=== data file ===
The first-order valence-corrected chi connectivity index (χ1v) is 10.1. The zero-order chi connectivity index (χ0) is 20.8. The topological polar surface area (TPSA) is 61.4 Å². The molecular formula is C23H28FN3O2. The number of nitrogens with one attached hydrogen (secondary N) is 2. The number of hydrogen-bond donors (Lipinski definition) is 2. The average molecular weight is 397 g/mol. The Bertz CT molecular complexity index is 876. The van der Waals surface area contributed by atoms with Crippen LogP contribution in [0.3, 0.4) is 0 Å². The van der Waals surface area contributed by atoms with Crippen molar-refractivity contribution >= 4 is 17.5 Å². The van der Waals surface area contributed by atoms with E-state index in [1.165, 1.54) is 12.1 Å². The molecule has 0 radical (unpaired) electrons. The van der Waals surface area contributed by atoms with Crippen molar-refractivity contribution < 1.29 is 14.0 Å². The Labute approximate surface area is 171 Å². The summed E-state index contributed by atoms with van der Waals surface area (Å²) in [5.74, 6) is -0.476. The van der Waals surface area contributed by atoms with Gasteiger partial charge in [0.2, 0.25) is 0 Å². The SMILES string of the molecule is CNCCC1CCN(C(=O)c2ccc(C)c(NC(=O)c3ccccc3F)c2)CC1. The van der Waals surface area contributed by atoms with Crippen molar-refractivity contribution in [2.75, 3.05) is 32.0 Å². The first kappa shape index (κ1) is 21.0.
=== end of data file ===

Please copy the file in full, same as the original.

The first-order valence-corrected chi connectivity index (χ1v) is 10.1. The zero-order chi connectivity index (χ0) is 20.8. The topological polar surface area (TPSA) is 61.4 Å². The molecular formula is C23H28FN3O2. The number of nitrogens with one attached hydrogen (secondary N) is 2. The number of hydrogen-bond donors (Lipinski definition) is 2. The average molecular weight is 397 g/mol. The Bertz CT molecular complexity index is 876. The van der Waals surface area contributed by atoms with Crippen LogP contribution in [0.3, 0.4) is 0 Å². The van der Waals surface area contributed by atoms with Crippen molar-refractivity contribution >= 4 is 17.5 Å². The van der Waals surface area contributed by atoms with E-state index in [1.165, 1.54) is 12.1 Å². The molecule has 0 radical (unpaired) electrons. The van der Waals surface area contributed by atoms with Crippen molar-refractivity contribution < 1.29 is 14.0 Å². The Labute approximate surface area is 171 Å². The summed E-state index contributed by atoms with van der Waals surface area (Å²) in [5.74, 6) is -0.476. The van der Waals surface area contributed by atoms with Gasteiger partial charge in [0.2, 0.25) is 0 Å². The SMILES string of the molecule is CNCCC1CCN(C(=O)c2ccc(C)c(NC(=O)c3ccccc3F)c2)CC1. The van der Waals surface area contributed by atoms with Crippen molar-refractivity contribution in [2.75, 3.05) is 32.0 Å². The first kappa shape index (κ1) is 21.0.